AIAI’s growth and decline also highlights how international terrorist groups such as al-Qaeda use collapsed states to their advantage. As far as we know al-Qaeda never set up a base in Somalia, although AIAI did have links with the group. It obviously did not need a base in Somalia to use the AIAI network to its advantage. The bigger problem is the possibility of the growth of secondary groups with links to international terrorist groups. This is why Ayro’s unnamed group is a serious concern. While this new group is distinct from AIAI, certain parallels can be drawn between the two, which could help anti-terror efforts.
Lastly, despite the impact of UNOSOM I and II and US intervention attempts with AIAI, the real reason for AIAI’s downfall was not state collapse; rather, it was a return to the traditionally apolitical role of Islam in Somalia, the lack of ethnic unity within Somalia, and the radical nature of AIAI’s ideology. Despite Somalia being religiously homogenous, clan cleavages never allowed AIAI to create a truly national movement. The closest the Islamists came to success was with the CIC in 2006, and this failed precisely because moderate Islamists were not able to control the more radical factions such as AIAI. There may be a way to create a greater sense of unity in Somali culture, but it is unlikely that it could be done directly by the US, as Somalis are adverse to interference. It is possible that a third party, preferably African and which wants to reduce the role of radical Islam in the area could be involved. Much more thought and energy needs to be put into exploring this option, because as this paper has demonstrated, without adequate planning, interfering almost inevitably causes more harm than good.
Ken Menkhaus, “Political Islam in Somalia,” Middle East Policy, Vol. 9, No. 1 (March 2002): p. 111.
Abdelkérim Ousman, “The Potential of Islamist Terrorism in Sub-Saharan Africa,” International Journal of Politics, Culture and Society Vol. 18, No. 1 (Fall 2004), p. 84.
Spilker, op. cit., p. 13.
Spilker, op. cit., pp. 14–15.
Spilker, op. cit., p. 14.
Spilker, op. cit., p. 15.
Medhand, Tadesse, Al-Ittihad: Political Islam and Black Economy in Somalia (Addis Ababa: 2002).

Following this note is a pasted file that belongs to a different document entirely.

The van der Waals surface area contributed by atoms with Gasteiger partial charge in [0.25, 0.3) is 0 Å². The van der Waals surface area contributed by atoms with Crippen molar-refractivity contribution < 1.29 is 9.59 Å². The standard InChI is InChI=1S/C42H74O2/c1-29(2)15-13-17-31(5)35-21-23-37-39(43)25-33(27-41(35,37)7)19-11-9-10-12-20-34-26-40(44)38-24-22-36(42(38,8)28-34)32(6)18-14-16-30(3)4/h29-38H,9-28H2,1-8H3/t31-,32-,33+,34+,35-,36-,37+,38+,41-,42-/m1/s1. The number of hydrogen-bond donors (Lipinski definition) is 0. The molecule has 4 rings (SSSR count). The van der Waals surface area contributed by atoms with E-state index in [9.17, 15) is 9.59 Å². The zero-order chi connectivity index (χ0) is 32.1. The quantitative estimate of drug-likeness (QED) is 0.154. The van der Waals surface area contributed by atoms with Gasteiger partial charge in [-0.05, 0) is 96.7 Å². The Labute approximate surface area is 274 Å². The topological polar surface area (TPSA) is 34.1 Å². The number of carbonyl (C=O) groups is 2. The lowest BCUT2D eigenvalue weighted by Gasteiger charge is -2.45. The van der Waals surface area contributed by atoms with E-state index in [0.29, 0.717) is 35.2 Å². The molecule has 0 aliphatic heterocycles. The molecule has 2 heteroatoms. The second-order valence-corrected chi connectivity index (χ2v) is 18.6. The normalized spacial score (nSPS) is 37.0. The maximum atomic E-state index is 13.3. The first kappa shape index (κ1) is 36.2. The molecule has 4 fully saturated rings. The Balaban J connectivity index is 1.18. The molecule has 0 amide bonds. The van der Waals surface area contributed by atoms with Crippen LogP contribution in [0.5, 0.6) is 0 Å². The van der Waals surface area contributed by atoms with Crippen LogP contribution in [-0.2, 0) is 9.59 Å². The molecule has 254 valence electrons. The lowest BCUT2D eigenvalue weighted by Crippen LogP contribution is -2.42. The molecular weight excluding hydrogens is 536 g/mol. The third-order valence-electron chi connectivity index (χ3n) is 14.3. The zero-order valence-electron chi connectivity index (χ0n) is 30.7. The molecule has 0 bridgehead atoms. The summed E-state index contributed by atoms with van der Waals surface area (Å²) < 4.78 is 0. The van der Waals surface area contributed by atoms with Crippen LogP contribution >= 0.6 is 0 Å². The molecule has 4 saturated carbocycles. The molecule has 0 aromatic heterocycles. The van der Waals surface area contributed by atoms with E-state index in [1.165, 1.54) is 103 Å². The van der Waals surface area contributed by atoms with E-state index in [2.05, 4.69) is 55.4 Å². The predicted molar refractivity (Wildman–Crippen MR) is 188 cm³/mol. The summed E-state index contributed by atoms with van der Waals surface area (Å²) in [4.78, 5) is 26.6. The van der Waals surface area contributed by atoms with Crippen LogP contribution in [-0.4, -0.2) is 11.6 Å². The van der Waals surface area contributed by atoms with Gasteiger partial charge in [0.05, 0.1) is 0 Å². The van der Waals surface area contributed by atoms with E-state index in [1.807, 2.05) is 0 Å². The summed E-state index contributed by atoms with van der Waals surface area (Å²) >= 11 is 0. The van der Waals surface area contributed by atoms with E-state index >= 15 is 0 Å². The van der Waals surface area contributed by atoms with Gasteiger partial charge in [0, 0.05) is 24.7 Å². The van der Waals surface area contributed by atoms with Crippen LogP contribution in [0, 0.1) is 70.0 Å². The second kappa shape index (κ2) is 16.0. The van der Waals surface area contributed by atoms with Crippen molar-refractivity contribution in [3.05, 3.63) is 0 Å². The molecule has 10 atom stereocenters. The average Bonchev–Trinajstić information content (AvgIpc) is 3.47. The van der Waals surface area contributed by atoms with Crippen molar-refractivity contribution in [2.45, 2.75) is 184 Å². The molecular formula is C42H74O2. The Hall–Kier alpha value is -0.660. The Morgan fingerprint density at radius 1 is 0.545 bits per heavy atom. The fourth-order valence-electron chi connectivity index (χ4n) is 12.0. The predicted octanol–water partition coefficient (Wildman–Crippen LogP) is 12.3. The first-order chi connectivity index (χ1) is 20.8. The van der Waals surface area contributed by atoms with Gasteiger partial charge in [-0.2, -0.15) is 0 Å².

International Crisis Group, “Somalia’s Islamists,” Africa Report, No. 100 (2005): p.3.
Tadesse, op. cit.
Ken, Menkhaus. “Understanding State Failure in Somalia: Internal and External Dimensions,” Somalia, Current Conflicts and New Chances for State Building 6. (Heinrich B?ll Foundation: 2008), p. 32. Accessed on January 2010 fromwww.boell.de/downloads/internationalepolitik/Somalia-i.pdf
Menkhaus, op. cit., pp. 31–32.
Tadesse, op. cit.
International Crisis Group (2005), op. cit., pp. 3–4.
Ibid, p. 4.
Tadesse, op. cit.
International Crisis Group (2005), op. cit., p. 4.
Tadesse, op. cit.
International Crisis Group (2005), op. cit., pp. 4–5.
Tadesse, op. cit.
Tadesse, op. cit.
David H. Shinn, “An Evaluation of U.S. Policy toward Somalia,” New York Center for Conflict Dialogue (21 May 2009)
Andrew Buncombe, “Sighting of prime suspect in US embassy bombings sparks ban on British flights,” The Independent (16 May 2003).
Shinn, op. cit.
Jack Kimball, “Interview – Goats and remittance keep Somali economy afloat,” Reuters, 5 September 2007
Khaled M. Medan, “Financing Terrorism or Survival? Informal Finance, and State Collapse in Somalia, and the US War on Terrorism,” Middle East Report (Summer 2002), p. 3.
Ken Menkhaus, “The Crisis in Somalia: Tragedy in Five Acts,” African Affairs Vol. 106, No. 204 (2007): pp. 357–390.
International Crisis Group, “Can the Somali Crisis be Contained?” Africa Report, No. 116 (2006): pp. 13–15.
International Crisis Group (2006), op. cit., pp. 12–13.
International Crisis Group (2006), op. cit., pp. 13–26.
Cedric Barnes and Harun Hassan, “The Rise and Fall of Mogadishu’s Islamic Courts,” Journal of Eastern African Studies Vol. 1, No. 2 (2007): pp. 151–160.
International Crisis Group (2005), op. cit., p. 8.
International Crisis Group (2005), op. cit., pp. 41–42.
John Mueller, “How Dangerous Are the Taliban?” Foreign Affairs (15 April 2009)
“Somali pirates risk choking key world trade route,” Reuters (15 April 2009)
Lara Loewenstein is a student at the Johns Hopkins University SAIS Bologna Center. She graduated from UCLA in 2007 with a degree in mathematics and has written for a variety of publications including Robb Report and Good magazine. She plans to pursue a PhD in International Economics at Brandeis University after graduation from the SAIS Bologna Center.Source